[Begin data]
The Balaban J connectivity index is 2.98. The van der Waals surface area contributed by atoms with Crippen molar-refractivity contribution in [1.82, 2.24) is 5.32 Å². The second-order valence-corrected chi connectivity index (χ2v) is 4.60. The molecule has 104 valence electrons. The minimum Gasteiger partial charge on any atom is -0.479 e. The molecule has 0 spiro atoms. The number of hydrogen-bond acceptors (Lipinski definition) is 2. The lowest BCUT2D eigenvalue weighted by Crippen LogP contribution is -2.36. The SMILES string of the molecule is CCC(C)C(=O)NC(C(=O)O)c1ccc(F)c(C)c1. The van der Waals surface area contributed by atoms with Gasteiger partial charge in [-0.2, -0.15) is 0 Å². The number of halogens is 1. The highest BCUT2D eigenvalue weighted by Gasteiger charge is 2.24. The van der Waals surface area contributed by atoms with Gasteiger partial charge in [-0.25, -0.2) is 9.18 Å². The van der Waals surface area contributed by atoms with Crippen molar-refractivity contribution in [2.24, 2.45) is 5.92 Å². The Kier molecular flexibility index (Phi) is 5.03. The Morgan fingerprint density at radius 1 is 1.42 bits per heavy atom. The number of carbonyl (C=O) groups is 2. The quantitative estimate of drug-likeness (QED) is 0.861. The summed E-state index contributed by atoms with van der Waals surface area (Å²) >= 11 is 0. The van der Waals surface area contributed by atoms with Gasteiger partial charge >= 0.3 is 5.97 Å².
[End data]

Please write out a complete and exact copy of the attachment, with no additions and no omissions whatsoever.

The Balaban J connectivity index is 2.98. The van der Waals surface area contributed by atoms with Crippen molar-refractivity contribution in [1.82, 2.24) is 5.32 Å². The second-order valence-corrected chi connectivity index (χ2v) is 4.60. The molecule has 104 valence electrons. The minimum Gasteiger partial charge on any atom is -0.479 e. The molecule has 0 spiro atoms. The number of hydrogen-bond acceptors (Lipinski definition) is 2. The lowest BCUT2D eigenvalue weighted by Crippen LogP contribution is -2.36. The SMILES string of the molecule is CCC(C)C(=O)NC(C(=O)O)c1ccc(F)c(C)c1. The van der Waals surface area contributed by atoms with Gasteiger partial charge in [-0.2, -0.15) is 0 Å². The number of halogens is 1. The highest BCUT2D eigenvalue weighted by Gasteiger charge is 2.24. The van der Waals surface area contributed by atoms with Gasteiger partial charge in [-0.25, -0.2) is 9.18 Å². The van der Waals surface area contributed by atoms with Crippen molar-refractivity contribution in [2.24, 2.45) is 5.92 Å². The Kier molecular flexibility index (Phi) is 5.03. The Morgan fingerprint density at radius 1 is 1.42 bits per heavy atom. The number of carbonyl (C=O) groups is 2. The quantitative estimate of drug-likeness (QED) is 0.861. The summed E-state index contributed by atoms with van der Waals surface area (Å²) >= 11 is 0. The van der Waals surface area contributed by atoms with Gasteiger partial charge >= 0.3 is 5.97 Å².